Staffers for the city of Raleigh considered several factors when evaluating where to put six massive underground trash bins as part of a $30,000 pilot program to reduce waste downtown. None, however, involved the owners and customers of the downtown branch of the erstwhile Mechanics and Farmers Bank, now M&F Bank, the only black-owned bank in North Carolina. 

Its parking lot sits adjacent to where the city decided to locate the so-called Moloks, at the corner of Wilmington and Hargett Streets, with only a sidewalk between them. But the city never reached out to the bank. 

When the Moloks started filling up this summer, two of the bank’s customers and supporters complained, according to emails the city provided to the INDY Wednesday morning.

“Did you ever think that for your minority residents there is nothing innovative about this?” Daniel Coleman, who chairs the South Central Citizens Advisory Council, wrote to council members and city officials on August 8. “We always get the trash dumps, the short end of the stick, history teaches us all a whole lot, and if you let history teach you a thing or two and not be so fixated on the future without the pulse of the past to guide, things would be so much easier and equitable.”

Community activist Bruce Lightner pointed out that it’s area restaurants, not the bank, most likely to fill the bins: “What the Council needs to do, at its next meeting, is to propose and pass a resolution that states, in essence, ‘No Downtown Raleigh Trash Bins shall be placed or located further than 20 feet from the business establishment who uses the Bins to dump their garbage.’ This will take care of the problem at Mechanics & Farmers Bank. For almost certain the bank’s business routine does not require it to dump food and restaurant byproducts. In other words, let the dumpsters be near the restaurants that use them.”

The city quickly halted the program. 

“This is a regrettable error, and the city has apologized,” Michael Moore, the city’s transportation director, told the INDY in an email. “The city strives to engage all affected stakeholders on all of our projects, big or small. Unfortunately, that engagement fell short on this project.”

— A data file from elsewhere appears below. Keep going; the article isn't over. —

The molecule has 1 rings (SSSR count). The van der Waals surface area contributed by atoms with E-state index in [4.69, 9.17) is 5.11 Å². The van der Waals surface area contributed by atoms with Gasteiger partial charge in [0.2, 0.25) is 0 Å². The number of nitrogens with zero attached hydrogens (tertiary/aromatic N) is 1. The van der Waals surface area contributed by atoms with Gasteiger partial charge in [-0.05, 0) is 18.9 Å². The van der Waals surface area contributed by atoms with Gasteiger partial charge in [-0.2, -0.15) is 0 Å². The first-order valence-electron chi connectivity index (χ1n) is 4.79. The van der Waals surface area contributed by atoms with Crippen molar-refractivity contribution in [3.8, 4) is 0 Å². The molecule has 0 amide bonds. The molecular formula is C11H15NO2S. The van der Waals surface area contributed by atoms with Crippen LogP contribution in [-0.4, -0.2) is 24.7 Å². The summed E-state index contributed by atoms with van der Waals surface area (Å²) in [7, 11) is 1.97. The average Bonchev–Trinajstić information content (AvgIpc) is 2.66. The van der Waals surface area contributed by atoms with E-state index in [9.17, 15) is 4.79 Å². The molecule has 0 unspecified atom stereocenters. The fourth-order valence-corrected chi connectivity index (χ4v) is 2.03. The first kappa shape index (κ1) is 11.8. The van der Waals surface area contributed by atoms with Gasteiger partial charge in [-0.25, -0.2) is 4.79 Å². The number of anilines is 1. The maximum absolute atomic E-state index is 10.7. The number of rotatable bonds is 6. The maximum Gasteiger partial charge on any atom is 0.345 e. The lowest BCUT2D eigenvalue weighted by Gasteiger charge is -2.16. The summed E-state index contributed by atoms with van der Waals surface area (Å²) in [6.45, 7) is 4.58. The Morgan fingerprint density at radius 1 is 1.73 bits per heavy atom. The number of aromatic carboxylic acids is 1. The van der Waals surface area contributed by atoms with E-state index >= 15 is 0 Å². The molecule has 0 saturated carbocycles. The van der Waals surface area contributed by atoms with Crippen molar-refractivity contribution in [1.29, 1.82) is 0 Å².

But critics see something more at play. 

“We weren’t invited to the table,” says Kimberly Muktarian, an activist and president of Save Our Sons of Raleigh, which advocates for racial justice in the court system. “It’s the only black bank that we have, so while we are losing so much of our property and our dignity and respect, Mechanics and Farmers is one of the last places in the city in the downtown district, and for us to be singling them out like that, it’s insensitive—and, to me, it’s deliberate as well.”

The pilot program was birthed from a 2018 survey that identified the rows of ninety-five-gallon trash bins as downtown residents’ top cleanliness concern. The city formed a task force to create a better pedestrian and outdoor dining experience and “make downtown Raleigh smell better,” then partnered with Molok, a company from Finland that specializes in waste storage alternatives. 

Each of the company’s eight-foot-deep bins can hold the equivalent of twenty standard trash bins of garbage. They’re partially buried and emptied three times a week with a crane. Staffers hoped the project would make downtown trash collection more efficient—which it did. While the program was running, the city saw a nearly 90 percent decrease in idling time and fuel usage for its dump trucks, according to an August 12 memo.